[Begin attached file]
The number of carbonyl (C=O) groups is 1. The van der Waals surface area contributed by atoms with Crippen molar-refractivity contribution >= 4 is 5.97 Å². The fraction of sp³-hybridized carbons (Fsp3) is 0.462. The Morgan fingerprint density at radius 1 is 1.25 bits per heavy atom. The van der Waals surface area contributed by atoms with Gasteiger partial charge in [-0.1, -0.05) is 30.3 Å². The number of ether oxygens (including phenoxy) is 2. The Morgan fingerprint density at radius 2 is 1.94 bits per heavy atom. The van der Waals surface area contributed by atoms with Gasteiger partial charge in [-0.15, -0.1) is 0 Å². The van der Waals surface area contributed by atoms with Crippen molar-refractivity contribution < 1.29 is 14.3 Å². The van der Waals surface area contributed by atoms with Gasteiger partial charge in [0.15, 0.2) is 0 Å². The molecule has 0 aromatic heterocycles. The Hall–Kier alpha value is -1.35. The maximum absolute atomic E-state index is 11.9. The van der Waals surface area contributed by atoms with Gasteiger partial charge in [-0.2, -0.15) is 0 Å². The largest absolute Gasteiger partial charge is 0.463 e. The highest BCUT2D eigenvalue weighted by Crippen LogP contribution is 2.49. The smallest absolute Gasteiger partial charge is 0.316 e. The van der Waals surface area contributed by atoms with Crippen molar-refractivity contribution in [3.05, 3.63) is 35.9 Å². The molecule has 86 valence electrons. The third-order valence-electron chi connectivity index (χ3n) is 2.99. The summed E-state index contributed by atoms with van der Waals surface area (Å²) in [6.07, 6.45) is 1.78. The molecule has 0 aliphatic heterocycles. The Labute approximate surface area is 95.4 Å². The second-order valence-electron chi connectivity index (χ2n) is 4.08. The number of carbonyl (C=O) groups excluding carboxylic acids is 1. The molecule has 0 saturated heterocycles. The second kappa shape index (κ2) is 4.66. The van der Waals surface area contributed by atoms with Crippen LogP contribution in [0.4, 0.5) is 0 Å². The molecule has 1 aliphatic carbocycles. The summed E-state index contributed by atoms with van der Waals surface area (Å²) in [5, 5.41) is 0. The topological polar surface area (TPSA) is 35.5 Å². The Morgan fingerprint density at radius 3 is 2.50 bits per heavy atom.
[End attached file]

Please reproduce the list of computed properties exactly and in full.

The number of carbonyl (C=O) groups is 1. The van der Waals surface area contributed by atoms with Crippen molar-refractivity contribution >= 4 is 5.97 Å². The fraction of sp³-hybridized carbons (Fsp3) is 0.462. The Morgan fingerprint density at radius 1 is 1.25 bits per heavy atom. The van der Waals surface area contributed by atoms with Gasteiger partial charge in [-0.1, -0.05) is 30.3 Å². The number of ether oxygens (including phenoxy) is 2. The Morgan fingerprint density at radius 2 is 1.94 bits per heavy atom. The van der Waals surface area contributed by atoms with Gasteiger partial charge in [-0.15, -0.1) is 0 Å². The van der Waals surface area contributed by atoms with Crippen molar-refractivity contribution < 1.29 is 14.3 Å². The van der Waals surface area contributed by atoms with Gasteiger partial charge in [0.15, 0.2) is 0 Å². The molecule has 0 aromatic heterocycles. The Hall–Kier alpha value is -1.35. The maximum absolute atomic E-state index is 11.9. The van der Waals surface area contributed by atoms with Gasteiger partial charge in [-0.2, -0.15) is 0 Å². The largest absolute Gasteiger partial charge is 0.463 e. The highest BCUT2D eigenvalue weighted by Crippen LogP contribution is 2.49. The smallest absolute Gasteiger partial charge is 0.316 e. The van der Waals surface area contributed by atoms with Crippen molar-refractivity contribution in [3.05, 3.63) is 35.9 Å². The molecule has 86 valence electrons. The third-order valence-electron chi connectivity index (χ3n) is 2.99. The summed E-state index contributed by atoms with van der Waals surface area (Å²) in [6.07, 6.45) is 1.78. The molecule has 0 aliphatic heterocycles. The Labute approximate surface area is 95.4 Å². The second-order valence-electron chi connectivity index (χ2n) is 4.08. The number of carbonyl (C=O) groups excluding carboxylic acids is 1. The molecule has 0 saturated heterocycles. The second kappa shape index (κ2) is 4.66. The van der Waals surface area contributed by atoms with Crippen LogP contribution in [0.4, 0.5) is 0 Å². The molecule has 1 aliphatic carbocycles. The summed E-state index contributed by atoms with van der Waals surface area (Å²) in [5, 5.41) is 0. The topological polar surface area (TPSA) is 35.5 Å². The Morgan fingerprint density at radius 3 is 2.50 bits per heavy atom.